Dillingham council weighs options as rapid erosion threatens city sewer

Dillingham’s sewage lagoon coastline in 2019. (Photo credit Tyler Thompson/KDLG)

Sitting near the shore of the Wood River, the Dillingham sewage lagoon is causing problems. City Manager Tod Larson said the lagoon is not producing enough oxygen to treat wastewater and is falling short of the state’s air quality requirements. 

“There’s a set of baffles and some aerators right now –they’re not functioning properly,” Larson said. “Dissolved oxygen is what that generates and we’re going to pull all those things out and replace them with a new set of baffles, bubblers and a new aeration system that will do that deed for us. Get us where we need to be for our regulatory requirements.”

Now, the city is on track to finish an aeration project by fall 2020 with the help of a $355,000 grant from the Alaska Department of Environmental Conservation. Aeration is a process whereby air is used to de-contaminate pollutants in wastewater.

But the looming threat of erosion could wipe all of that away in 12 to 15 years. That’s according to both the U.S. Army Corps of Engineers and CRW Engineering Group, which is based in Anchorage. Since 1947, erosion has washed away at least 800 feet of Dillingham’s coastline. And it’s getting worse.

Gabe Dunham, with the University of Alaska Fairbanks, has studied the coastline by the lagoon since 2016. In a project with the Alaska Sea Grant, Dunham and three other scientists installed three transects, including a camera, to measure how much land is being lost.

In May, Dunham measured 17 feet from the bluff to the camera. He returned at the end of September with environmental scientists Todd Radenbaugh and Eric Goddard for another measurement. At transect one, the bluff lost five feet in five months.

The coastline is losing between 15 and 20 feet a year. At the city council meeting in October, Dunham said storm events in the spring and fall are accelerating erosion.

“If you look at extreme high tides that coincide with wind events the tide will push the water right up to that tundra grass line right there,” he said. “It kills the tundra.”

In August of 2018, a storm with 55 mph gusts eroded 15 feet of the bluff in one area from transects one and two, plus 10 feet from transect three in one night.

The city is weighing three options. They could use a “Defend In Place” plan, and build a wall along the bluff. Engineer Andy Horazdovsky said that barrier would protect the coastline around the lagoon.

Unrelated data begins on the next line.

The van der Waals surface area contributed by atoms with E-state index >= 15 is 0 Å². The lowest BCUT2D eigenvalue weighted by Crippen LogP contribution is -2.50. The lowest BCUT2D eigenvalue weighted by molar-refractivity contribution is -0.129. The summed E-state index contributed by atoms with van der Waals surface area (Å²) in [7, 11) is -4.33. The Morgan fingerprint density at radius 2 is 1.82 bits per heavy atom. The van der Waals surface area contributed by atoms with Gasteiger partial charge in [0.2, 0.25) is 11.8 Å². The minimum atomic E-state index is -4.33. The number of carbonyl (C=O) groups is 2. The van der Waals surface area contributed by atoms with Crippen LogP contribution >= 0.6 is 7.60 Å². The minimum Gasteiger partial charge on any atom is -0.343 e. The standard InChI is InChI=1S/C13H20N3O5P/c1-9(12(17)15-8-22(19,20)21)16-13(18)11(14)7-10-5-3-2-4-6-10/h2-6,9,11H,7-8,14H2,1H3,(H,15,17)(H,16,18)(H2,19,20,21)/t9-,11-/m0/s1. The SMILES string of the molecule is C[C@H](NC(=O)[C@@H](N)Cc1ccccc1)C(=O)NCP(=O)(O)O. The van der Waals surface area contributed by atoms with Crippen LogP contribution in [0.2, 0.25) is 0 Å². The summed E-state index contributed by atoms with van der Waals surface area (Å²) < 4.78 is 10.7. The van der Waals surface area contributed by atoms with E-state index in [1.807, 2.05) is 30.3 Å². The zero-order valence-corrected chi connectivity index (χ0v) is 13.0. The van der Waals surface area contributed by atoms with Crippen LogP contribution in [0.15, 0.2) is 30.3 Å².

One proposed option involves a seawall that would be built adjacent to the existing wall that lines the Dillingham city dock (Photo by Tyler Thompson/KDLG)

“So about 2,500 feet long is what we’re currently envisioning. Following the terrain of the existing contours of the erosion,” Horazdovsky said. “Then we’re showing both options. What you see here is the sheet pile with these back piles for support and then the gravel fill option with armor rock. Both of these would have an access road along the top.”

Building the seawall would take up to two years and would cost around $26 million. 

Other solutions include building a new lagoon elsewhere. There is space available by the city shop located by West 2nd avenue. The city could choose another aerated lagoon or switch to package plants, which leave a small environmental footprint and cost around $11.5 million to build. 

But the plants may not be the most effective option. Vanessa Wike from Bristol Engineering says that communities across Alaska struggle to keep maintenance operators. If something goes wrong with these plants, it could take days or weeks to repair. Operators must be able to respond within 24 hours of an accident. 

“It is something that requires highly skilled operators who you’re able to maintain for a really long time,” Wike said. “And you’re going to need multiple ones.”

The city could also build a large, $28 million sewage system near Kanakanak Hospital that would integrate into the hospital’s system. 

But Mayor Alice Ruby contends that the “Defend In Place” option may be inevitable.

“Cause if it takes 10 years to put in a new lagoon do you think that is going to survive? I don’t think we’re going to have much time. So anyway, there’s a moderate amount of protection we’re going to have to do on this one anyway. No matter what happens. If we’re going to armor it for 10 years, let’s armor it for 50. It could be cheaper than building a new lagoon.”

The city council does not yet have a timeframe for a decision yet. 

Contact the author at tyler@kdlg.org or 907-842-2200

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